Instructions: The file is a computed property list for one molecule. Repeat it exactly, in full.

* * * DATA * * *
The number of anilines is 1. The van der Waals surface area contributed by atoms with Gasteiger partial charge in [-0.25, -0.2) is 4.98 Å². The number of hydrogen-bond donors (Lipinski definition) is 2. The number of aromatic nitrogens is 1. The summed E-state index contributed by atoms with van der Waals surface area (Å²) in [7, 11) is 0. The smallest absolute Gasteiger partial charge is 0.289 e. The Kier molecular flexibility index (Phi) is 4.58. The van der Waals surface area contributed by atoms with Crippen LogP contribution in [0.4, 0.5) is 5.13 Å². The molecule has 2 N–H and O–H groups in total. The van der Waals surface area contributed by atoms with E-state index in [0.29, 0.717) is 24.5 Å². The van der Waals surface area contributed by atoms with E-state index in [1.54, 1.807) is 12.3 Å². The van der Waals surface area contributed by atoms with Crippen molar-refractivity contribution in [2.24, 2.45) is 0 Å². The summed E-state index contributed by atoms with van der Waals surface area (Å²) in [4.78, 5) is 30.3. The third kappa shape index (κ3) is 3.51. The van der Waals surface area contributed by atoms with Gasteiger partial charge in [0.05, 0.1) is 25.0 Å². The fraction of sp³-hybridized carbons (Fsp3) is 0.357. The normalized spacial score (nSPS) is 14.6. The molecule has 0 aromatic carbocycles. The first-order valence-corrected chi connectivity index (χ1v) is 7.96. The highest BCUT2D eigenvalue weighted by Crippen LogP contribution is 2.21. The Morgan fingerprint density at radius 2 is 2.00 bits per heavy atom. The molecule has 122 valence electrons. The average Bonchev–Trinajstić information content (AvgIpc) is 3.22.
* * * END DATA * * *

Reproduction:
The number of anilines is 1. The van der Waals surface area contributed by atoms with Gasteiger partial charge in [-0.25, -0.2) is 4.98 Å². The number of hydrogen-bond donors (Lipinski definition) is 2. The number of aromatic nitrogens is 1. The summed E-state index contributed by atoms with van der Waals surface area (Å²) in [7, 11) is 0. The smallest absolute Gasteiger partial charge is 0.289 e. The Kier molecular flexibility index (Phi) is 4.58. The van der Waals surface area contributed by atoms with Crippen LogP contribution in [0.4, 0.5) is 5.13 Å². The molecule has 2 N–H and O–H groups in total. The van der Waals surface area contributed by atoms with E-state index in [0.29, 0.717) is 24.5 Å². The van der Waals surface area contributed by atoms with E-state index in [1.54, 1.807) is 12.3 Å². The van der Waals surface area contributed by atoms with Crippen molar-refractivity contribution in [2.24, 2.45) is 0 Å². The summed E-state index contributed by atoms with van der Waals surface area (Å²) in [4.78, 5) is 30.3. The third kappa shape index (κ3) is 3.51. The van der Waals surface area contributed by atoms with Gasteiger partial charge in [0.05, 0.1) is 25.0 Å². The fraction of sp³-hybridized carbons (Fsp3) is 0.357. The normalized spacial score (nSPS) is 14.6. The molecule has 0 aromatic carbocycles. The first-order valence-corrected chi connectivity index (χ1v) is 7.96. The highest BCUT2D eigenvalue weighted by Crippen LogP contribution is 2.21. The Morgan fingerprint density at radius 2 is 2.00 bits per heavy atom. The molecule has 122 valence electrons. The average Bonchev–Trinajstić information content (AvgIpc) is 3.22.